“I often think in music. I live my daydreams in music. I see my life in terms of music… I get (the) most joy in life out of music.” Who do you think said this? Mozart, Beethoven, Pandit Ravi Shankar, MS Subbalakshmi? Guess again! It was Albert Einstein, who also said, “If I were not a physicist, I would probably be a musician.” The world’s ‘most intelligent man’ was also a musician (a violinist) – which makes you wonder: is there any connection between music and your Intelligence Quotient (IQ) level? If so, should every child learn music?
While there are some studies which brought this discussion to the fore, there were many that supported the fact that learning music had several benefits. Let’s explore how listening to and learning music benefits children.
Benefits of music classes for children
Most of us love listening to music- classical, rock, hip-hop, rap, instrumental, pop, jazz, film – whatever the form, it is difficult not to have been touched by music in one way or the other. If nothing else, you would have enjoyed the tweeting of the birds.
How does it make you feel? It elevates your mood, energises you, and reduces stress, doesn’t it? Now imagine producing musical notes on your own – through singing or playing an instrument. This has a deeper impact on you – it’s as if it connects you with a special place – within you. So, naturally it makes sense to ensure our kids experience these benefits of music.
- Physical coordination: Playing a musical instrument requires coordination of various parts of the body. Pick up a string instrument like the violin or cello and you need to be able to move each finger independently and in unison to play different notes or chords, or to pluck the strings, as well as to hold the bow appropriately. Similarly, with a key instrument like the piano, you need to be able to move the fingers of both your hands with dexterity and precision. All these practices enhance motor skills and coordination in children.
- Academic skills: Have you ever thought that music has Maths and Physics in it? The beats, rhythms, and scales give children a good exercise in some mental Maths – multiplication, division, and fractions! Also, the sounds emanating from instruments allow children to explore vibrations and waves. A harmonic way to introduce Physics to children.
- Social skills: Singing in choirs and performing in a band teaches children leadership skills, teamwork, focus, patience, empathy, and a sense of coordination. Music also helps children bond with their peers and friends, helping them interact. It is an ideal ice-breaker helping children lose their inhibitions.
- Language development: Music introduces children to different sounds. This universe of sounds helps children develop phonetics and speech perception, and makes them more receptive and able to learn a variety of different languages as well.
- Creativity: Have you ever noticed a child fiddling with the keys of a piano? There is no seeming rhyme or rhythm in the tune but somehow they play as enthusiastically as if it were a Beethoven sonata! What is invisible to the adult eye is the inner machinations of the child’s brain. Music brings out a child’s inherent creativity and helps develop the spirit of innovation. It may not make sense to you but the child is finding a path through the labyrinth of ideas in his exploding head.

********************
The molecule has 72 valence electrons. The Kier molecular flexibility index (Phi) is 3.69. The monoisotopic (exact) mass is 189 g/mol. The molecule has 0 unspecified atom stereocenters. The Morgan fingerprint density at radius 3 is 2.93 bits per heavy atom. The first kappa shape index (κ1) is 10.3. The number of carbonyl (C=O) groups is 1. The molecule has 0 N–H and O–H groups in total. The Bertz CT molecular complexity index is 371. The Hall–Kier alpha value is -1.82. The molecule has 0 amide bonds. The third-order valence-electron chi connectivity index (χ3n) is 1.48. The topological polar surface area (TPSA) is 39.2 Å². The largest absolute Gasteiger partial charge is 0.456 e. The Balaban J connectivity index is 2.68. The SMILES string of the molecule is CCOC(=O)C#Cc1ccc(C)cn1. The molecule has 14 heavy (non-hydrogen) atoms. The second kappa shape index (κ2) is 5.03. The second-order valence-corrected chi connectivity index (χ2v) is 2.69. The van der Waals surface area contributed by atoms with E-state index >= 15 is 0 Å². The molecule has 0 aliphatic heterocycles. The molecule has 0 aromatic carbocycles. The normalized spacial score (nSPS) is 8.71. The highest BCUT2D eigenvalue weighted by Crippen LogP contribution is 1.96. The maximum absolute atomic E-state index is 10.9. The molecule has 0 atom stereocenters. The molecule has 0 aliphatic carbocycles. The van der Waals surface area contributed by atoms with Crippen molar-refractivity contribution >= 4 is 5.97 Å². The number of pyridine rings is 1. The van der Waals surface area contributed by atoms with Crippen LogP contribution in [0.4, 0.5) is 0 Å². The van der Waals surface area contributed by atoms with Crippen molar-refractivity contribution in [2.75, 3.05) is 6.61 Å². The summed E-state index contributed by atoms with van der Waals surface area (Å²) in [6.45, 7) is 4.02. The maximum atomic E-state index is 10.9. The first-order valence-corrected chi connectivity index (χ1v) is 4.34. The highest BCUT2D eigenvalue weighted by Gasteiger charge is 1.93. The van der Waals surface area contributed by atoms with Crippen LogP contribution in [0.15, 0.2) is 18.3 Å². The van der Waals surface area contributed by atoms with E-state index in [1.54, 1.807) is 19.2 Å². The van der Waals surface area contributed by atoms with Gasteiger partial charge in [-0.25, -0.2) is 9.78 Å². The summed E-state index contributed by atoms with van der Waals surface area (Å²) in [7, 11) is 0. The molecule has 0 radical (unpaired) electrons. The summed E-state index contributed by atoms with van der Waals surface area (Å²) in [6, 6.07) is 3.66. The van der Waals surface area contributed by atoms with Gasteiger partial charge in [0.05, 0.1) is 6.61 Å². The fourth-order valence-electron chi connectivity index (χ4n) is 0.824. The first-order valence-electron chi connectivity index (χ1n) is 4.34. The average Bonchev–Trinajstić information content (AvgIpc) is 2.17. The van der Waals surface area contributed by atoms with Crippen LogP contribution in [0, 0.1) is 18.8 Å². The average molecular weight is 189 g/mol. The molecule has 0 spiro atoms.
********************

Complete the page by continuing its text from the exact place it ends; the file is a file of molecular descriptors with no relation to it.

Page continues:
- Memory power: You must have noticed that it is much easier to learn a song than it is to memorise dry text. When you put words to a song, it stays in your memory much longer as you use both the tune and the lyrics to remember. This is why prolonged exposure to music helps children sharpen their memory power, keeping them alert as they grow older as well.
To this effect, there have been quite a few studies on how music helps in a child’s brain development.
Research on music and brain development
- A 5-year study by The Brain and Creativity Institute (BCI) at USC in 2012 in partnership with the Los Angeles Philharmonic Association and the Heart of Los Angeles (HOLA) examined the impact of music instruction on children’s social, emotional, and cognitive development. The study shows music instruction speeds up the maturation of the auditory pathway in the brain and increases its efficiency.
- A workshop conducted by The National Institutes of Health and John F. Kennedy Center for the Performing Arts with a panel of experts concluded that there is a growing body of research showing that listening to or making music profoundly changes the brain by modulating cognition, emotion, multisensory, and motor networks.
- A 2018 study has found that structured music lessons improve cognitive skills – language-based reasoning, short-term memory, planning and inhibition leading to improved academic performance.
So, the next logical question is, ‘What can you do as a parent to encourage your child’s all-round development through music?’
Simple tips for parents to include music in children’s lives
- Start music classes for your child at an early age (before the age of 7) – in fact, singing to your unborn little one could be a good place to start!
- Encourage your child to listen to any music – language, genre, no bar. Normally, it is the videos that need censoring!
- Bond with your child over a musical or a song and share your musical interests. You could also karaoke with your kid and watch the generation gap melt away!
- Take your child to musical concerts of different genres to expose them to the melodious world that they could be a part of.
- Encourage them to compose, sing, and play at home no matter how out of tune, or nonsensical it may sound! From this crazy, uninhibited, and unguarded space the magic of composition begins.
Remember that in every child there is a song waiting for expression, a tune waiting to enthral. Help your child express himself/herself through music in any way you can.